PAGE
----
Like clockwork, if a team wins by the opening touchdown in the overtime period in the NFL playoffs, calls will begin to change the procedures enacted to resolve these games that remain tied after regulation time.
Critics (often holding losing bet tickets) will cry about the injustice of the system and the arbitrariness of the game decided by a coin flip. We do not bat an eyebrow watchman tired referees hurriedly deploy eye-ball tests when they guestimate where the ball was downed before Big Tech purifies the process with close-up camera angles. But, sure, let’s start complaining about the overtime system impacting the integrity of the game only when the process finally literally embraces literal coin flips to impact the outcome rather than just the de-facto coin-flip external actions that litter the game before that point.
The overtime in the NFL playoffs used to be resolved with a full 15-minute extra period. This approach was abandoned because games would take too long. Player health and safety get invoked as a rationale, but if you are buying that, I have some oceanside property here in Las Vegas I can offer you at a really good deal.
The essential problem remains how to develop a mechanism to resolve tied games that is fair to both teams but accomplishes this goal quickly. The college system has teams alternate possessions starting at the 25-yard line. But because those games were taking too long still to determine a winner, a system was implemented that had the teams embark on rotation two-point conversion attempts after the first two rounds at the 25-yard line. For many observers (including myself), that feels too much like the skills competition attempts to resolve games in the regular season of the NHL. Embracing a longer overtime session like the NHL does in the Stanley Cup playoffs would likely put the winner at a competitive disadvantage in their next game against an opponent who did not play in as long a game.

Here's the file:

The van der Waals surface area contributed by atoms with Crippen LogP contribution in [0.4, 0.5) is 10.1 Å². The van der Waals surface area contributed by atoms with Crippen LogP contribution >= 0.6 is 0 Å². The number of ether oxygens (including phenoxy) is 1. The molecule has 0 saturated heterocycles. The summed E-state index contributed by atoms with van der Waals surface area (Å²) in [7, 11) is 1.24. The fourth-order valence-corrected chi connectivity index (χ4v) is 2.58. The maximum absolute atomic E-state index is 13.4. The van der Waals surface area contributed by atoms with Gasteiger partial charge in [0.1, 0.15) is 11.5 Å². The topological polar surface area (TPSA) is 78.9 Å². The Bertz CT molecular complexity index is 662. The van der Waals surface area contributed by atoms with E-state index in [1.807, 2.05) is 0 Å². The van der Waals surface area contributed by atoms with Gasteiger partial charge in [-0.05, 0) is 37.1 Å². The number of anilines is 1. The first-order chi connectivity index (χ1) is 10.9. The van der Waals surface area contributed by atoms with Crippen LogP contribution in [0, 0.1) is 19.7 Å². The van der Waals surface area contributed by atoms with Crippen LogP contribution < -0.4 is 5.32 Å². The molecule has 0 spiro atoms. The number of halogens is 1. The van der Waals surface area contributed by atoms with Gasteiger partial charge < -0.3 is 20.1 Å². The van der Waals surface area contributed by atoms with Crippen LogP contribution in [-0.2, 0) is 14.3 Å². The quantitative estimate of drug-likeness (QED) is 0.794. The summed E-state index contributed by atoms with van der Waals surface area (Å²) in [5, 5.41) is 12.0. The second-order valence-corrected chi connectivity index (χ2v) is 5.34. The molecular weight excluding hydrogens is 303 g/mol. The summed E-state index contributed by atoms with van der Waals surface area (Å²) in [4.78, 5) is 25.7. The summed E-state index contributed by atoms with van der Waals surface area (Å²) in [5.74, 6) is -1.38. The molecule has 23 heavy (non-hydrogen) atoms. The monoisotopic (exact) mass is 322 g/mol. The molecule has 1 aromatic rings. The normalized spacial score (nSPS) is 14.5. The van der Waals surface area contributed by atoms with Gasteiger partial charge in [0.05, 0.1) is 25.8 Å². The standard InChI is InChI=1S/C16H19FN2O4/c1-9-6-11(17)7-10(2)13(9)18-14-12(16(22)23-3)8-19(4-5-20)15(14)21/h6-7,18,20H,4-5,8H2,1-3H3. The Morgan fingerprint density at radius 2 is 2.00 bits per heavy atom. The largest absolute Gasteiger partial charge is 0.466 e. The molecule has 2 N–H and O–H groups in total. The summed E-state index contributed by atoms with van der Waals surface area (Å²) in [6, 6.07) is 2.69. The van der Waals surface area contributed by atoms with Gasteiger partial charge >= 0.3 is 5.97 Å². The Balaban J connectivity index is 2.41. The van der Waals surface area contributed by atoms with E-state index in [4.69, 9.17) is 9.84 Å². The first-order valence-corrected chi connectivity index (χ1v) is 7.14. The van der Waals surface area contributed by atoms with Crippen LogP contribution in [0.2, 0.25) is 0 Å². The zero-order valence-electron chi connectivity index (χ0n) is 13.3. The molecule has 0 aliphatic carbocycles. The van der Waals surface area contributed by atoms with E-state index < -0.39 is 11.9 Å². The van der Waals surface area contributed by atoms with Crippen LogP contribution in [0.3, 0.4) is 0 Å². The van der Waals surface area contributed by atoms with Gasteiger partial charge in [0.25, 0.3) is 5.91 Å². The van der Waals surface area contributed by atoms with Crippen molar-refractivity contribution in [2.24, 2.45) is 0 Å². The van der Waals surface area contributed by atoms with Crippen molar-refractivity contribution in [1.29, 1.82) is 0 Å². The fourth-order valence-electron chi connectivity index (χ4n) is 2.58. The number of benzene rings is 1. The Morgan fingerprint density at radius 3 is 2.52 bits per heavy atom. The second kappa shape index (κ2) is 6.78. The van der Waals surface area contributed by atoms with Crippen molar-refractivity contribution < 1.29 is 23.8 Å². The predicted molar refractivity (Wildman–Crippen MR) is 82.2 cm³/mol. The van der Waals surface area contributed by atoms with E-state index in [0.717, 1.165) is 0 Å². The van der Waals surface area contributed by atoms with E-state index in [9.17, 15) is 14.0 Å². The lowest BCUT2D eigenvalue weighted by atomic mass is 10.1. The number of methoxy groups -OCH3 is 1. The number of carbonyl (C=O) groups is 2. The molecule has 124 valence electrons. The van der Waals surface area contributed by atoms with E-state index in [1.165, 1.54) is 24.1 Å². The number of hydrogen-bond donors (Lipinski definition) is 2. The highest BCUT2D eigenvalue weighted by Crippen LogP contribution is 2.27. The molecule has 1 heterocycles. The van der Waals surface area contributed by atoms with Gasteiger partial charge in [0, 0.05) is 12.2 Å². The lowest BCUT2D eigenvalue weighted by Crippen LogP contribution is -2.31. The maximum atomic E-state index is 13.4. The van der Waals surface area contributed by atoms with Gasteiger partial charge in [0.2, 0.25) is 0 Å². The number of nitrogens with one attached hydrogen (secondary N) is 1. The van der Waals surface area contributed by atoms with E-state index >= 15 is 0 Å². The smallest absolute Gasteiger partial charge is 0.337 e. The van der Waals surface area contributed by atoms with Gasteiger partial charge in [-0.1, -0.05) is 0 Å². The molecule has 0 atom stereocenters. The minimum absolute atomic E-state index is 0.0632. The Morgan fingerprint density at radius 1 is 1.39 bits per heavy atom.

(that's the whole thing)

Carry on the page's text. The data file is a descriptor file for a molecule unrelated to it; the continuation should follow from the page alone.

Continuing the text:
Most new proposals to the overtime rules simply kick the can on the inevitable problem inherent in the advantage of winning the coin flip for overtime. The rules can be changed to allow for both teams to touch the ball once — then anything goes — but the team that got the ball first and scored a touchdown still has the edge of getting the ball first after the back-and-forth. If one is committed to eliminating a full period of additional play, then the dilemma of infinite regression regarding the fairness of “who gets the ball first” is inevitable. However, there may be a way out of this conundrum.
Here is the Hollywood Sports’ proposal. First, ditch the overtime coin flip and award the team with the most yards from scrimmage with choice of ball/field direction. Better yet, include special teams' return yards to the mix on top of offensive yards from scrimmage so that all three phases of the game impact this tie-breaker determinant. The second tie-breaker can be fewer offensive plays (higher yards-per-play). This addresses the concern about the randomness of the coin-flip with the first option choice being rewarded based on a skills-based objective.
Second, then let both teams get one offensive possession. While the "both teams get the ball once" overtime reform seems to just kick the can on the "but the other QB never gets the chance to respond" dilemma, perhaps the game-theory intangibles with the 2-point option neutralizes this concern in practice.
Hypothetically, let’s look at the Buffalo Bills-Kansas City overtime classic that ended when Patrick Mahomes led the Chiefs to a winning touchdown on the opening overtime drive after Kansas City won the arbitrary coin flip. Let’s then assume Josh Allen leads the Bills to a touchdown on their possession.
Do the Bills then go for 2 to win the game, right then and there?
Knowing that possibility, does Kansas City go for 2 after their initial Travis Kelce TD to pre-empt this Buffalo counter?
More game-defining plays of makes/misses might nullify the concern of overtime taking too long. This scenario makes the strategic choice to defer getting the ball first (as is the conventional wisdom in college football) since there is heightened value in knowing what you need to win the game. If this game-theory stratagem with the removal of the arbitrary coin-flip for a determinant that is results-based, then I think we are getting somewhere to improve an, albeit, inherently flawed process.
In an ideal world, the NFL playoffs would be able to transcend the physical limitations of their human being players and embrace the overtime process of the NHL Stanley Cup playoffs before hitting a magic reset button for the winning team to be fully rested for their next game. But, alas …
Best of luck — Frank.